Is the Russian border with the Ukraine porous? Yes, of course. But not to the point that convoys of MLRS’ could cross it without the knowledge and agreement of the Russian government. Could Strelkov and his forces have “nationalized” some money from seizing Kolomoiskii’s banks? Yes, of course. But not enough to pay for a war. Could Russian volunteers (including Russian oligarchs) have sent money to help the Novorussians? Yes, of course, but not without the FSB knowing and allowing it. So what we are witnessing is clearly the following: the Russian *government* is not sending any “official” military assistance to Novorussia, but instead it is the Russian *society* which, with the full knowledge and blessing of the Russian government, is doing it. Hence the happy smile on Borodai’s face when he spoke about this “consultations” in Moscow.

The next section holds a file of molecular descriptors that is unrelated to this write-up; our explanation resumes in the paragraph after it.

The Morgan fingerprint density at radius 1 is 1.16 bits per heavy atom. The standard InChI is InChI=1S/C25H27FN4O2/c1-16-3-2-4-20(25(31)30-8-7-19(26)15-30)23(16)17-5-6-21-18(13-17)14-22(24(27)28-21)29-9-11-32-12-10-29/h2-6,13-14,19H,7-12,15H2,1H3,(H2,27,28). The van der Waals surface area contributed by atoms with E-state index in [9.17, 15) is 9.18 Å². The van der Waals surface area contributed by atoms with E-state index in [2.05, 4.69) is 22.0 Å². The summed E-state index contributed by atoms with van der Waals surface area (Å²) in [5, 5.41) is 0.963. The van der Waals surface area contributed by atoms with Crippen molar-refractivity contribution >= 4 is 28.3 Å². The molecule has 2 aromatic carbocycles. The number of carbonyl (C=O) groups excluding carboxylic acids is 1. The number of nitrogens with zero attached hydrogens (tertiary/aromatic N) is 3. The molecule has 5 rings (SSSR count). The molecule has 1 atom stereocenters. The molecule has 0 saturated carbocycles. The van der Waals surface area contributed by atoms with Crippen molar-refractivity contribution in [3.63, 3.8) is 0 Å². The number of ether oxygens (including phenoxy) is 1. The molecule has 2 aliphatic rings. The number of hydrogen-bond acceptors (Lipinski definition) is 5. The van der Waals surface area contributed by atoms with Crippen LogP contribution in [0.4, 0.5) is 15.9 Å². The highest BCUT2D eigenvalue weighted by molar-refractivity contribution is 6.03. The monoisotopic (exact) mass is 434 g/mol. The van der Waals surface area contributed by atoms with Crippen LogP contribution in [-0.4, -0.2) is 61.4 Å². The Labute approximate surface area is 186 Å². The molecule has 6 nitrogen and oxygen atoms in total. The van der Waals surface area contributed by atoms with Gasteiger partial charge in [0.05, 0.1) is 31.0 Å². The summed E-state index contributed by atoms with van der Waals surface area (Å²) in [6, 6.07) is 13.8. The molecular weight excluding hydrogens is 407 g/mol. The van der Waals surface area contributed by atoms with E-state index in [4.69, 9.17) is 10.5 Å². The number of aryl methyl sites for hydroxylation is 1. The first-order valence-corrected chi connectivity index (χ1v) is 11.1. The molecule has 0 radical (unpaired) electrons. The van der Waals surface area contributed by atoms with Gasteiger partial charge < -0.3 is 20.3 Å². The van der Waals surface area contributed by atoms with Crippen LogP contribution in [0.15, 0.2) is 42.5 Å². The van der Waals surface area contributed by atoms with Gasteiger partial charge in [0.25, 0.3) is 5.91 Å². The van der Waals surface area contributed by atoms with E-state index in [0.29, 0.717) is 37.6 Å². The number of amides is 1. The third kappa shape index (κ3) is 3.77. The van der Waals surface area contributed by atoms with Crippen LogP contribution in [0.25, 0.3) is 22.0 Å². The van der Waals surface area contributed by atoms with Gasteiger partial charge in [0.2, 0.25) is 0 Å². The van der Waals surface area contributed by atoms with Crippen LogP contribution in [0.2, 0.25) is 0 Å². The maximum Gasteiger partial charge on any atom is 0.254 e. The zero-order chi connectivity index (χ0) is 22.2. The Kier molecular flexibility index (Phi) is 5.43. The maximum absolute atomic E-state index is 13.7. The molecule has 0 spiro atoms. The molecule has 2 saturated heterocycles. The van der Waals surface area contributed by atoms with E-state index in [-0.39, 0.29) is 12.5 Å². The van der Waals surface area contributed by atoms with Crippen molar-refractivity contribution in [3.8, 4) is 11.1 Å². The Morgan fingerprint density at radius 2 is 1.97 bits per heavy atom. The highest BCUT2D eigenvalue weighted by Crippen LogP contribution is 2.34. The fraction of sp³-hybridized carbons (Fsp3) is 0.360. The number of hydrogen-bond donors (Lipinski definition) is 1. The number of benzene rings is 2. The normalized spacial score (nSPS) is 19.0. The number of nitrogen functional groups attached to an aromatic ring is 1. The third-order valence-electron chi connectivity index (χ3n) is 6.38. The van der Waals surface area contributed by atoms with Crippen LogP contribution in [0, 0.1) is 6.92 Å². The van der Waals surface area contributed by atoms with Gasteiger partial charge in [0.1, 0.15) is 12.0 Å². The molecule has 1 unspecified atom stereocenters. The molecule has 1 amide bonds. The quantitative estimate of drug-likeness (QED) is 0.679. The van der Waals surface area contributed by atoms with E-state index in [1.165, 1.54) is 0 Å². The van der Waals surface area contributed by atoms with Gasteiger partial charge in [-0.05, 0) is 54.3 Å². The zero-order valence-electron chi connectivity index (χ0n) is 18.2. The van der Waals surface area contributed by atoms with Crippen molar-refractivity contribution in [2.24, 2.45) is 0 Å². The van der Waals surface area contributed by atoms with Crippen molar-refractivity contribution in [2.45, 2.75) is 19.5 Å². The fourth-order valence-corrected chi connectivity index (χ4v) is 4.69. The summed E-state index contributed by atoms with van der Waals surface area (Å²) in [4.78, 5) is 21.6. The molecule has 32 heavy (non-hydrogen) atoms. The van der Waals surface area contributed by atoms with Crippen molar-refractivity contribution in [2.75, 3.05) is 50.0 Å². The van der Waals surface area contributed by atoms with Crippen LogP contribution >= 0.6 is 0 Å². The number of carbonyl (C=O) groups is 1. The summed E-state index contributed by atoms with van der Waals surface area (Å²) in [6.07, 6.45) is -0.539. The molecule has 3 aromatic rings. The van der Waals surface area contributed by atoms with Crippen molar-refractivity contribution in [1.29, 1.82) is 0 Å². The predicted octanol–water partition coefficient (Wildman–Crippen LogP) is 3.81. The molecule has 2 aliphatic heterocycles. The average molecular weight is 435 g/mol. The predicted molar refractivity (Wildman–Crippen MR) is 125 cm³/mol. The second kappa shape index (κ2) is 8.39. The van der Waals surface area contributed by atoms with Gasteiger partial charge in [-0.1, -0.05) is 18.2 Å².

Is the Kremlin taking a big risk with this strategy? I don’t think so. Since that aid is small enough it offers what the CIA calls “plausible deniability”, but since it is continuous enough, it is sufficient to make a crucial difference. Furthermore, all that the Kremlin is *really* doing is not impeding assistance, this is a passive position which can easily be explained away “we try”, “it is hard”, “you know our corruption problems” etc.
Finally, I will hazard a guess. My feeling is that the Atlantic Integrationists in the Kremlin and around it are not happy at all with the aid Russia is providing and that there is a pretty good chance that Putin is using his old contacts with the secret services to get things done. When I look at the latest actions of Strelkov, Borodai and Antiufeev I do get a strong sense that this recent “consolidation” of power has a very typical “KGB feel” to it. Not that this is a bad thing in present circumstances.
|Strelkov, Borodai, Antiufeev|